What exactly does that mean?
Well, stan is easy enough to define: it’s slang for a zealous fan of a person or thing, or the act of being such a fan. Empathy, though, is tougher to nail down. Everyone wants to be empathic. It’s a buzzword right now that you can find on Instagram infographics, blogs across the internet, and on many organizations’ home pages. But it isn’t something that Gen Z employees are experiencing as often as they are told about it.
Why Gen Z values empathy in the workplace.
Only slightly more than half of Gen Zers surveyed in this year’s State of Workplace Empathy Study said they believe U.S. employers are empathetic.
So, if Gen Zers aren’t seeing workplace empathy very often, how can they feel so strongly about it?
So strongly, that 75% of Gen Z in this year’s study said they’d choose an empathetic employer, even if it meant changing their job, industry, or career path.
As a member of Gen Z, I can try to explain from my perspective why workplace empathy is so important to us and what it looks like in action.
So, how can employers make empathy actionable? Or, how can you go from putting yourself in Gen Z’s shoes to helping us walk in our own?
Be our benefits mentors.
For starters, think about Gen Z’s experience with employee benefits. Many of us have little experience with benefits because we’ve always been dependents under someone else's coverage. Even the oldest members of Gen Z, born in 1997, are still eligible as dependents on medical plans for a few more years. But it isn’t too early for us to start learning about benefits—and employers are the best people to teach us so that we can hit the ground running when we age out of dependent eligibility for our parents’ coverage.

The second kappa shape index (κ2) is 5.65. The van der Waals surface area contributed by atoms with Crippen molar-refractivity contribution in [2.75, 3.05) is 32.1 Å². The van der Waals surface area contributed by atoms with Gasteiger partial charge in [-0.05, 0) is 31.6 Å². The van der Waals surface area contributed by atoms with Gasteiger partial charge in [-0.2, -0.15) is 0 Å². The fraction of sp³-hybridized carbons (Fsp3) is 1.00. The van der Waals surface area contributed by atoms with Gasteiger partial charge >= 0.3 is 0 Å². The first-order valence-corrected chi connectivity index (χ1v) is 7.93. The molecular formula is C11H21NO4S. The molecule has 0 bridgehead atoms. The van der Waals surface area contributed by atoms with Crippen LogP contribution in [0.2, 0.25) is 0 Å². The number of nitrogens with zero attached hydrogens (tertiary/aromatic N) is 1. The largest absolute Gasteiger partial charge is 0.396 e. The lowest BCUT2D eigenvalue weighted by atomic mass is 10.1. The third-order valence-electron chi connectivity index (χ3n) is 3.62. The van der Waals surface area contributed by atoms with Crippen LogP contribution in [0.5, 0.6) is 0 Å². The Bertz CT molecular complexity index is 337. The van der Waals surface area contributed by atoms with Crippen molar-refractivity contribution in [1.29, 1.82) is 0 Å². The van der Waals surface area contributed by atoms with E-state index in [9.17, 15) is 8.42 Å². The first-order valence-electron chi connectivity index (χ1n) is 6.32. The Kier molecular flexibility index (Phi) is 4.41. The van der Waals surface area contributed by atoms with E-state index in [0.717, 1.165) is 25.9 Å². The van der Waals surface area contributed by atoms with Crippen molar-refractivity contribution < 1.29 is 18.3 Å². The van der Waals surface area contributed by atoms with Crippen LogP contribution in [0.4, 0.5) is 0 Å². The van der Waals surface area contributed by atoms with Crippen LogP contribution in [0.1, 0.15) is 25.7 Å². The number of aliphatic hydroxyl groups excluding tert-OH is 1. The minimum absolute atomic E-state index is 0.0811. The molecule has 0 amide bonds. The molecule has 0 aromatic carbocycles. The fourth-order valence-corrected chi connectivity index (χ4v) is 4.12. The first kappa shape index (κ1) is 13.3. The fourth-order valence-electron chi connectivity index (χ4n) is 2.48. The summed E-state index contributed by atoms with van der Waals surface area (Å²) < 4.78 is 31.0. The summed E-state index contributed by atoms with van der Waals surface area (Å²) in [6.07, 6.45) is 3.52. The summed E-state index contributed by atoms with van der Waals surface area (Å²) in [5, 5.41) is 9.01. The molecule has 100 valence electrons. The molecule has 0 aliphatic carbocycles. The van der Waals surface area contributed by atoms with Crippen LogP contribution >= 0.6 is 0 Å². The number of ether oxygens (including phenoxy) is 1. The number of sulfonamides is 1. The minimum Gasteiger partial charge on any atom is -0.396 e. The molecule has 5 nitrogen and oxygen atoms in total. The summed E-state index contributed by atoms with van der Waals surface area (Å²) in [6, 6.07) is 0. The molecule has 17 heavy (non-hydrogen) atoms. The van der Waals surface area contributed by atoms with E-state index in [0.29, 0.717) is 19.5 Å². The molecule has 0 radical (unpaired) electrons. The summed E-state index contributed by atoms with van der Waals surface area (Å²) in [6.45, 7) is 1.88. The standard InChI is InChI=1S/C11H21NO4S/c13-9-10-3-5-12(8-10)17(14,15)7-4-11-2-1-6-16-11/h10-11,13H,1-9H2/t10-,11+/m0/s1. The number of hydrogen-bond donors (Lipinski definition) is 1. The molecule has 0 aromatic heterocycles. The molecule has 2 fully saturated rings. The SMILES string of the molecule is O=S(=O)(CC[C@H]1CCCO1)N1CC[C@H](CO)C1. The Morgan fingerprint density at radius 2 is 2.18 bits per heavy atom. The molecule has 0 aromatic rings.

When I joined Businessolver in 2019, I knew next to nothing about benefits. At 20 years old, I was lucky enough to learn about benefits on the job. Had I not worked at Businessolver, I’d most likely know very little about benefits because I’m still covered by my parents’ insurance. Not everyone works in the benefits industry and gets a chance to educate themselves as they work.
And because of that lack of experience, Gen Z needs help navigating these new waters. With many benefit choices available, tools like MyChoice® Recommendation Engine can help guide younger, inexperienced employees to the best selections for them. The tool considers things like risk aversion, overall health, and benefits knowledge to create a personalized set of recommendations from the options available to them. After all, 54% of Gen Z’ers have some confusion about benefits, but we still understand their value.
Giving your Gen Z employees the tools they need to make the right decisions is one way to show them that you considered their situation from your perspective. And being able to see and understand someone else’s perspective is really the root of empathy.
Embrace, not eyeroll, our tech-savviness.